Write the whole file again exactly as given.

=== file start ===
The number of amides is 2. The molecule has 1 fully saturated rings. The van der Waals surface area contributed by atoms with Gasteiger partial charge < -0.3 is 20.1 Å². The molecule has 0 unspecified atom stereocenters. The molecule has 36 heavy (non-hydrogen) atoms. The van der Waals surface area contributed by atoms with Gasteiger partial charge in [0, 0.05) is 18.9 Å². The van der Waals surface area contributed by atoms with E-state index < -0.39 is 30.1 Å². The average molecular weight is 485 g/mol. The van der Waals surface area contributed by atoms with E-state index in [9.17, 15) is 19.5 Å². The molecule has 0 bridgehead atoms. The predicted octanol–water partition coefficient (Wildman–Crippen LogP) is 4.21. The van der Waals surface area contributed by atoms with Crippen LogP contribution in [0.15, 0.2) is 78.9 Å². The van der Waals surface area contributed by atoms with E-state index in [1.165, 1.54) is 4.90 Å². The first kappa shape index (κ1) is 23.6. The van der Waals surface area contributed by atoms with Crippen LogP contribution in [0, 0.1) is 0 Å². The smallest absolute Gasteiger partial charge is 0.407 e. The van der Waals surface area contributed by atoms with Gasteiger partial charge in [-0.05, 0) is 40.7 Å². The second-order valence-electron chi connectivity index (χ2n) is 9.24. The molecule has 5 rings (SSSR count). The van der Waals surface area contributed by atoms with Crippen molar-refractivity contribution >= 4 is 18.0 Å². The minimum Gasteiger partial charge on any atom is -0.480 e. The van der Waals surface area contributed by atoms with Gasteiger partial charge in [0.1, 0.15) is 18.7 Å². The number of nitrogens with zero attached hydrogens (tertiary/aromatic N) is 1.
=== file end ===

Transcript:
The number of amides is 2. The molecule has 1 fully saturated rings. The van der Waals surface area contributed by atoms with Gasteiger partial charge < -0.3 is 20.1 Å². The molecule has 0 unspecified atom stereocenters. The molecule has 36 heavy (non-hydrogen) atoms. The van der Waals surface area contributed by atoms with Gasteiger partial charge in [0, 0.05) is 18.9 Å². The van der Waals surface area contributed by atoms with E-state index < -0.39 is 30.1 Å². The average molecular weight is 485 g/mol. The van der Waals surface area contributed by atoms with E-state index in [9.17, 15) is 19.5 Å². The molecule has 0 bridgehead atoms. The predicted octanol–water partition coefficient (Wildman–Crippen LogP) is 4.21. The van der Waals surface area contributed by atoms with Crippen LogP contribution in [0.15, 0.2) is 78.9 Å². The van der Waals surface area contributed by atoms with E-state index in [1.165, 1.54) is 4.90 Å². The first kappa shape index (κ1) is 23.6. The van der Waals surface area contributed by atoms with Crippen LogP contribution in [0, 0.1) is 0 Å². The smallest absolute Gasteiger partial charge is 0.407 e. The van der Waals surface area contributed by atoms with Gasteiger partial charge in [-0.05, 0) is 40.7 Å². The second-order valence-electron chi connectivity index (χ2n) is 9.24. The molecule has 5 rings (SSSR count). The van der Waals surface area contributed by atoms with Crippen molar-refractivity contribution >= 4 is 18.0 Å². The minimum Gasteiger partial charge on any atom is -0.480 e. The van der Waals surface area contributed by atoms with Gasteiger partial charge in [0.1, 0.15) is 18.7 Å². The number of nitrogens with zero attached hydrogens (tertiary/aromatic N) is 1.